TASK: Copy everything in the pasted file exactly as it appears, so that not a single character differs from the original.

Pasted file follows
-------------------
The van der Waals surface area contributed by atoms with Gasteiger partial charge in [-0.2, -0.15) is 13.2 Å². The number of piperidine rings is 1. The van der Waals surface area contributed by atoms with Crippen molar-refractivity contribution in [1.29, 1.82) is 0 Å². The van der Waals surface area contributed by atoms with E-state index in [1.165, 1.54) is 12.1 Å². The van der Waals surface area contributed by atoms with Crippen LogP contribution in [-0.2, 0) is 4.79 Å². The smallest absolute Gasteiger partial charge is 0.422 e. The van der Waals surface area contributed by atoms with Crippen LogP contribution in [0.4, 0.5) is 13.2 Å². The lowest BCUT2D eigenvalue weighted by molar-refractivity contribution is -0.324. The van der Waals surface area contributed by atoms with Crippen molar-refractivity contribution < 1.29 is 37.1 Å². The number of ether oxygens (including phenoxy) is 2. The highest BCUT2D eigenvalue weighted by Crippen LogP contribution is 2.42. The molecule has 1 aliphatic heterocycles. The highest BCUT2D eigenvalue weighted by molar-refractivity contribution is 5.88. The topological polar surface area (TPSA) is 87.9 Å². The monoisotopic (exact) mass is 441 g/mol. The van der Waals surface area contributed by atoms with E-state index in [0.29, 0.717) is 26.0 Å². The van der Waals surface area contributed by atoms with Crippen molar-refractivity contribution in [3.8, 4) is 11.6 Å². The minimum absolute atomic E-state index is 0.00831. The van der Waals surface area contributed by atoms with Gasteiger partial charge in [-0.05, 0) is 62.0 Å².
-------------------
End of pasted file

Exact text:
The van der Waals surface area contributed by atoms with Gasteiger partial charge in [-0.2, -0.15) is 13.2 Å². The number of piperidine rings is 1. The van der Waals surface area contributed by atoms with Crippen molar-refractivity contribution in [1.29, 1.82) is 0 Å². The van der Waals surface area contributed by atoms with E-state index in [1.165, 1.54) is 12.1 Å². The van der Waals surface area contributed by atoms with Crippen LogP contribution in [-0.2, 0) is 4.79 Å². The smallest absolute Gasteiger partial charge is 0.422 e. The van der Waals surface area contributed by atoms with Crippen LogP contribution in [0.4, 0.5) is 13.2 Å². The lowest BCUT2D eigenvalue weighted by molar-refractivity contribution is -0.324. The van der Waals surface area contributed by atoms with Crippen molar-refractivity contribution < 1.29 is 37.1 Å². The number of ether oxygens (including phenoxy) is 2. The highest BCUT2D eigenvalue weighted by Crippen LogP contribution is 2.42. The molecule has 1 aliphatic heterocycles. The highest BCUT2D eigenvalue weighted by molar-refractivity contribution is 5.88. The topological polar surface area (TPSA) is 87.9 Å². The monoisotopic (exact) mass is 441 g/mol. The van der Waals surface area contributed by atoms with E-state index in [0.29, 0.717) is 26.0 Å². The van der Waals surface area contributed by atoms with Crippen molar-refractivity contribution in [3.8, 4) is 11.6 Å². The minimum absolute atomic E-state index is 0.00831. The van der Waals surface area contributed by atoms with Gasteiger partial charge in [-0.05, 0) is 62.0 Å².